Duffy-Walsh Report on JLCs-REAs

The report commission by the government on Joint Labour Committees and Registered Employment Agreements (written by Kevin Duffy, the Chairman of the Labour Court and UCD economist Frank Walsh) is available here. A press release from the government is available here.

30 thoughts on “Duffy-Walsh Report on JLCs-REAs”

  1. The report says lowering the basic wage rates set under joint labour committees is “unlikely to have a substantial effect on employment.”

    Bruton says “businesses are competing directly with the UK market where wages are 25-30% lower in these sectors; while rates of pay in the sectors covered by the JLCs have increased much faster than the National Minimum Wage, in some cases by more than 20%.”

    The authors say there are not ‘substantial’ differentials but “there are potentially substantial competitive gains that could be realised in some of the affected sectors by reforming the structure of decision making.”

    It would be unfair to target low paid workers while many in the public sector directly and recipients of various public fees in the private sector, are earning at excessive levels. However, I wonder if the view of the authors reflects a public sector mindset.

    A miracle is required to have a ‘substantial’ impact on employment.

  2. Find it odd they used the chairman (ex Sec-Gen of BATU and ICTU) of the LC as one of the report writers.

    It would have been better to remove any question of partiality, maybe bring a non-Irish academic/specialist instead. A report critical of the JLC/REAs would in effect be critical of the court itself.

  3. A recent report from TASC showed how labour costs in the hospitality sector in Ireland are below the EU-15 average and equal to those of Italy (not a high wage country). Labour costs are more relevant than wages to employers, as they include PRSI. So the international comparison argument is bunk.

    If lower paid workers were to benefit from higher employment due to the wage cut we would need a 1% wage cut leading to a 1% increase in employment. Wages account for less than 25% of output in the hospitality sector (there is wide variation in Europe on this figure, but Ireland is more or less in the middle). So even if all the wage cut was passed onto customers (very unlikely) a 1% wage cut would mean 0.25% lower prices.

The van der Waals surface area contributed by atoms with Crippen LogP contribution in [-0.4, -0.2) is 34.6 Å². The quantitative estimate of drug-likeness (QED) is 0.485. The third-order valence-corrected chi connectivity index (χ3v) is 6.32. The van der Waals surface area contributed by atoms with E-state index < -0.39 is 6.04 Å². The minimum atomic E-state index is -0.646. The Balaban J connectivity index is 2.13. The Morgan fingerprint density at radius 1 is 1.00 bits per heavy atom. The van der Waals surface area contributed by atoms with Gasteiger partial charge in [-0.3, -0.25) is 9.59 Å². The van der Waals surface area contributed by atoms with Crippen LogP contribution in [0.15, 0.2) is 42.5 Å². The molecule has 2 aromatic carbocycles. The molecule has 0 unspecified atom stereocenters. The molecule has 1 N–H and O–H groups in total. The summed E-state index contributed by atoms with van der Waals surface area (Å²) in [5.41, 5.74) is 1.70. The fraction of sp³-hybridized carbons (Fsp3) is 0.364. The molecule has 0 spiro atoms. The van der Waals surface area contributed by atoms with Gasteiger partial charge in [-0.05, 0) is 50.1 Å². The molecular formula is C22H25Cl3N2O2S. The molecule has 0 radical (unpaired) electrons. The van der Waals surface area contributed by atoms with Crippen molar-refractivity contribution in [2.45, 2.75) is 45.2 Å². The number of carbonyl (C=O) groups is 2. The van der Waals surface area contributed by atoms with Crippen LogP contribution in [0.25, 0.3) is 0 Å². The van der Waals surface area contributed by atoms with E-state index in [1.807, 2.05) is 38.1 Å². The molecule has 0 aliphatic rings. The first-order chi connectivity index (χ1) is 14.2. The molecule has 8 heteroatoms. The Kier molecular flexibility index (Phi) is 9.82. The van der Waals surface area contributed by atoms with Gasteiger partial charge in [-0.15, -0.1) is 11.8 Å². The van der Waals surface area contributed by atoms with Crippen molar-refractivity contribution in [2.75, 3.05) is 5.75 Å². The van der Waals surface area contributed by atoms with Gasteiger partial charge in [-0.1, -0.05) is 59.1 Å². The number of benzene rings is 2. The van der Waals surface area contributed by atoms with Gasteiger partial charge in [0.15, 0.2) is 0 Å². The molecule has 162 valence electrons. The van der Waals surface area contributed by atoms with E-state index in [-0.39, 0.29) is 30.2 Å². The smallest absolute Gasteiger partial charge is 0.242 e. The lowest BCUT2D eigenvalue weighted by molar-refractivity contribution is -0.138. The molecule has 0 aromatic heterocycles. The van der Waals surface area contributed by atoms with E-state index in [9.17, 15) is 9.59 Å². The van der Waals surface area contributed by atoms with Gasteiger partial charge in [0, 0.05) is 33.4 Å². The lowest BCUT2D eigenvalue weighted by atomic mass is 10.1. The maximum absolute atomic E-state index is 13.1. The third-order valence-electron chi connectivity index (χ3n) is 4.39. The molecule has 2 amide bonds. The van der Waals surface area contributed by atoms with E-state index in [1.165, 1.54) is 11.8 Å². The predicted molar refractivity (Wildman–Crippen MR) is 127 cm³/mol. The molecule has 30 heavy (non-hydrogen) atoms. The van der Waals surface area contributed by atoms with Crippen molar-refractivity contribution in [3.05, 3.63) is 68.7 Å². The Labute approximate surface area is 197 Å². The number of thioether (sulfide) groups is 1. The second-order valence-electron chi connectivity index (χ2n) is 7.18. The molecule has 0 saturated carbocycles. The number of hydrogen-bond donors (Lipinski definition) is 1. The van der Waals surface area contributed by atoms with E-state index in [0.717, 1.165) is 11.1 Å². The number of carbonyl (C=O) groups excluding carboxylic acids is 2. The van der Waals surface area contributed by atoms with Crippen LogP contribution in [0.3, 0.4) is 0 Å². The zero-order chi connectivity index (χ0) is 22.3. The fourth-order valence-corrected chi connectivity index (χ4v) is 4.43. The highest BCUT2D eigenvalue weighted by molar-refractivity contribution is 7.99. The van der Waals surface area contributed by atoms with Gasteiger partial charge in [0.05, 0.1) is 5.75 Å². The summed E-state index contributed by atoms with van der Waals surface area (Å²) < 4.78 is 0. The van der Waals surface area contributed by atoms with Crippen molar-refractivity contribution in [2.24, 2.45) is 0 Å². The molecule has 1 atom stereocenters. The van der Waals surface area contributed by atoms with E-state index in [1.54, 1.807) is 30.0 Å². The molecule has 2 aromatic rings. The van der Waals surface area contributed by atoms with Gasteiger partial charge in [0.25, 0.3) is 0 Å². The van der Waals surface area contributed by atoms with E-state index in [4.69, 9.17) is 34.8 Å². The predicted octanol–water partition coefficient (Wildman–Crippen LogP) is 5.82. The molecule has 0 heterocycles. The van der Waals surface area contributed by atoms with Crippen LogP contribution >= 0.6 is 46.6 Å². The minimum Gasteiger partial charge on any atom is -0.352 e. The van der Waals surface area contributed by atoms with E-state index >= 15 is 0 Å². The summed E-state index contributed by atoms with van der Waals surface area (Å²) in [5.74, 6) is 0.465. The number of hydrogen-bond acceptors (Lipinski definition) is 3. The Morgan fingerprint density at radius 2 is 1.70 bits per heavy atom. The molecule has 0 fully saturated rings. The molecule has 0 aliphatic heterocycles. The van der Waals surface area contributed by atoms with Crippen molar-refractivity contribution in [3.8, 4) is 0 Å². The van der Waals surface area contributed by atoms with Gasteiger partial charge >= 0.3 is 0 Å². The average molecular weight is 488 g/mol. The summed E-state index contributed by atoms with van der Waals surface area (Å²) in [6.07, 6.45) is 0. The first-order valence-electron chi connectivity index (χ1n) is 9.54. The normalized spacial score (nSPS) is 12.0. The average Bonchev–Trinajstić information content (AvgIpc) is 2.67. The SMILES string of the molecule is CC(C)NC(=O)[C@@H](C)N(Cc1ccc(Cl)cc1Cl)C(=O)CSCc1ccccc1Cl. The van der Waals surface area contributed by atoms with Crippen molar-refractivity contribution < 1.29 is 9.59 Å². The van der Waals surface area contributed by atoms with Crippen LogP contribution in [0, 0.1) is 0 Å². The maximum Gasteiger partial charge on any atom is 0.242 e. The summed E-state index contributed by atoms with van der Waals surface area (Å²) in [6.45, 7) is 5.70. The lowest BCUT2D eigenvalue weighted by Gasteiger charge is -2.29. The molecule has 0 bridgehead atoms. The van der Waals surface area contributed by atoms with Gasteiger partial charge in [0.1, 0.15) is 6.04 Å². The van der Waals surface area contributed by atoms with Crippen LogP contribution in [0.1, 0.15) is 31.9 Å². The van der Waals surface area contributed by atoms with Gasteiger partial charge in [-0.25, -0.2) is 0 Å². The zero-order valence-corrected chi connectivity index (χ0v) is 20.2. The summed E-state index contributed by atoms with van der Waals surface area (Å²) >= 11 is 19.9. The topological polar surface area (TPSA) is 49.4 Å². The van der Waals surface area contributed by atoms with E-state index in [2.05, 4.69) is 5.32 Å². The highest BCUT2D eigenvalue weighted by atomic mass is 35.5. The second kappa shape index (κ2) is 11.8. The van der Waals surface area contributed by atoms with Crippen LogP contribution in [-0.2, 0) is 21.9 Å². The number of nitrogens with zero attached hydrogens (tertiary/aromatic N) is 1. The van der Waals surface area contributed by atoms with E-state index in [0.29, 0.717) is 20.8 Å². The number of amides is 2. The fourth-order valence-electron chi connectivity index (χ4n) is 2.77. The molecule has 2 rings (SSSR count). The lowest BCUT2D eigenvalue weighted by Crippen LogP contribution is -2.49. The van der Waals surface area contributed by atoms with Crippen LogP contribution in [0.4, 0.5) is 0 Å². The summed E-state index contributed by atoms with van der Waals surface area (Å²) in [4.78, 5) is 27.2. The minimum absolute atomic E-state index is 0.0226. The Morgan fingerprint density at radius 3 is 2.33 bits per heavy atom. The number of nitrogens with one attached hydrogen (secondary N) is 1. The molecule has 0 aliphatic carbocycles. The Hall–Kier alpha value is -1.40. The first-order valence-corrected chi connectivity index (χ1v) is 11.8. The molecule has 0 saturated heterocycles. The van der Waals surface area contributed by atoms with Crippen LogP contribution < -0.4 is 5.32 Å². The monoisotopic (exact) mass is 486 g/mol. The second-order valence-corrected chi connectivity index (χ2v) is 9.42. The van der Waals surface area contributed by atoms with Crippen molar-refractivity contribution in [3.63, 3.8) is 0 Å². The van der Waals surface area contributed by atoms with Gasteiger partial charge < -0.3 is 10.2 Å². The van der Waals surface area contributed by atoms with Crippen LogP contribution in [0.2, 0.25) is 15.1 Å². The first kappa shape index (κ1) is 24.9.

To boost employment we would need a demand elasticity of at least 4 (hugely unrealistic) and restaurants would have to be operating at full labour capacity (not very realistic in a recession). More realistic is that any increase in demand would be absorbed by current capacity, no need to increase employment, and that the price elasticity of demand is far below 4.

    And of course all this is ignoring the effects on aggregate demand. Diverting income from the lowest paid to hotel owners will further reduce demand in the economy.

    And lets not forget the NERA report which shows that only about 20% of investigated firms were compliant with the rules.

  4. Next part of consultation, including interaction with social partners, to conlude by 10 June, that is in less then 3 weeks.

    Attaboy Richard. Attaboy Ajai.

  5. Interesting report to read. I noticed the extreme level of bias towards a collective bargaining mindset, and in particular the section on how most of IBEC’s representatives were simply going to refuse collective bargaining in the event of a change. One of the reasons (pp33-35) given for the recommendation to change the structure is the assumption that employee relations would simply break down in the event of renegotiation, because of the outright denial of collective bargaining structures in some workplaces. However I don’t think would actually happen: workers who are refused representation simply tend to go on regardless, and often make individual representations that challenge the fairness/unfairness of management decisions. It makes little sense to suggest that there would be outright collective chaos in the event of a removal of JLCs AND a refusal to engage in collective bargaining on the part of employers.

    I noted also the ongoing agreement with IBEC and ICTU – whats interesting is how the influence of both organisations spreads well beyond their actual membership, for better or worse for both employers and employees.

    I’m not sure the recommendation to retain JLCs and REAs for non-union workplaces is healthy. It basically places the responsibity for managing industrial relationships and fairness of wage setting back to the state instead of forcing both groups to consult properly with each other. I wonder was this an ICTU snub to the government given its unwillingness to extend the European norm of compulsory bargaining rights to Irish workers. Whats curious is the assumption that this alone will protect the interests of those workers. What is more striking, though, is that while there is persistent argument that the wage rates set creates a floor, nowhere is it pointed out that they also effectively create a ceiling – something that employers did well out of during the boom.